My education with the College prepared me extremely well for the field. As a graduate student, I was able to teach and mentor undergraduate students, consult with athletes and performers and engage in research — all of which I do in my current faculty position. I felt prepared to wear many hats at once while remaining ethical and competent.


There is no doubt that my time in the Doctoral Sport and Exercise Psychology Program set the career trajectory I have the privilege of enjoying today. The faculty helped me understand that whether we are working behind the scenes or at the forefront in these different leadership roles, each is equally as important, and there are so many critical initiatives these organizations continue to take on. There is a great need for individuals to step forward and contribute time, attention and leadership to support these endeavors and advance our field. As professors Jack Watson, Ed Etzel and Sam Zizzi modeled for me, I hope to do the same for my graduate students. Plus, I was fortunate to have been taught and mentored by exceptional individuals who also modeled what it means to be a good citizen within our field by serving in leadership positions within our professional communities.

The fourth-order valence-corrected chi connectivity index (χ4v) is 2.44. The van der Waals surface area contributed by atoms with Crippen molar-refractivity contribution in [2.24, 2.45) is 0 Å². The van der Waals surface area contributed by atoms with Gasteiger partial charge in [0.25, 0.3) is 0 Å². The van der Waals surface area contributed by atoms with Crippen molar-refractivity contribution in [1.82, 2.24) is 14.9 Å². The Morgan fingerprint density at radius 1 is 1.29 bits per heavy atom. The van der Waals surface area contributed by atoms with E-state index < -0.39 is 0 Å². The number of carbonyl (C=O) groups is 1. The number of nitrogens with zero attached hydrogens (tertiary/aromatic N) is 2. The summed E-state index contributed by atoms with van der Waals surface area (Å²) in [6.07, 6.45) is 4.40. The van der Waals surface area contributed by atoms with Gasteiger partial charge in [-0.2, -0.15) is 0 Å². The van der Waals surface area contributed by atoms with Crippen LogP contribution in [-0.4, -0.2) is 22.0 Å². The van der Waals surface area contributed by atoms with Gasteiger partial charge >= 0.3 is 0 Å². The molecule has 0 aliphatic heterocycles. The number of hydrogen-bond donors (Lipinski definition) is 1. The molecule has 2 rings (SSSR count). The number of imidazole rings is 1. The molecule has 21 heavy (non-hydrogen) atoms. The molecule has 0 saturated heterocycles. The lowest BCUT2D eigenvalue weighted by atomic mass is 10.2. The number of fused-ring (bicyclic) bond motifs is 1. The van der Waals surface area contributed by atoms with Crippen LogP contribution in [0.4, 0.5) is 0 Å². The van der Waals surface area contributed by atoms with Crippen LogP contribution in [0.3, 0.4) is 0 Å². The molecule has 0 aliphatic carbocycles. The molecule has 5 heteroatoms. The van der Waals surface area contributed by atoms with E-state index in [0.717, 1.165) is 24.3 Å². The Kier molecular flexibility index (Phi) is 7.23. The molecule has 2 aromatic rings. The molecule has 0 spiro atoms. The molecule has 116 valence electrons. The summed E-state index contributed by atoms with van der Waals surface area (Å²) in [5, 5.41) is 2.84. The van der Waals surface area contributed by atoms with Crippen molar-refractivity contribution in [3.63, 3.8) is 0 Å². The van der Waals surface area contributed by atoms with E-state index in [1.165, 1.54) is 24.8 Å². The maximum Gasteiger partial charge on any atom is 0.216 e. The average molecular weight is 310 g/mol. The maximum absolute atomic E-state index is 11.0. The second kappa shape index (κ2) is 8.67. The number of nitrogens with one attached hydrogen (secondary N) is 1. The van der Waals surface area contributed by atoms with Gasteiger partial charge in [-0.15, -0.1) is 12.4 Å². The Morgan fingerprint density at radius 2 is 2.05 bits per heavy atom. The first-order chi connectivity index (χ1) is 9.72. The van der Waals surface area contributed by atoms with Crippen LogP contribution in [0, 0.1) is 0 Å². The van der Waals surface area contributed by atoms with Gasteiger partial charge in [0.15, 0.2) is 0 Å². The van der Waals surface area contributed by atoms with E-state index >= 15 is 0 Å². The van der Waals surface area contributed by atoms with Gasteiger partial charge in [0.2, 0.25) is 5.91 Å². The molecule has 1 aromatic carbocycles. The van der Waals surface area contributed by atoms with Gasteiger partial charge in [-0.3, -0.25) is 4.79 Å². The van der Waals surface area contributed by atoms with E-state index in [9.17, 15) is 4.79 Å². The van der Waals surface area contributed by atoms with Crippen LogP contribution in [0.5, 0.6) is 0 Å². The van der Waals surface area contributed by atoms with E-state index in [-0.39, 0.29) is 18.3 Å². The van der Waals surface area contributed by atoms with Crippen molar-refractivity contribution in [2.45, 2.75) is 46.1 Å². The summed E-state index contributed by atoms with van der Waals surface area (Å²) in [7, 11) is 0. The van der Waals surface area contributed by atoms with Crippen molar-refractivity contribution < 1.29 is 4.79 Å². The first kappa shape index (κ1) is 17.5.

The education and training in the doctoral Sport and Exercise Psychology Program were of extremely high quality. The coursework, supervised field experience and teaching experience as a graduate assistant helped prepare me for my roles as a faculty member and mental performance consultant. The professors also modeled and reinforced the importance of taking leadership positions in professional organizations to help advance the field of sport, exercise and performance psychology.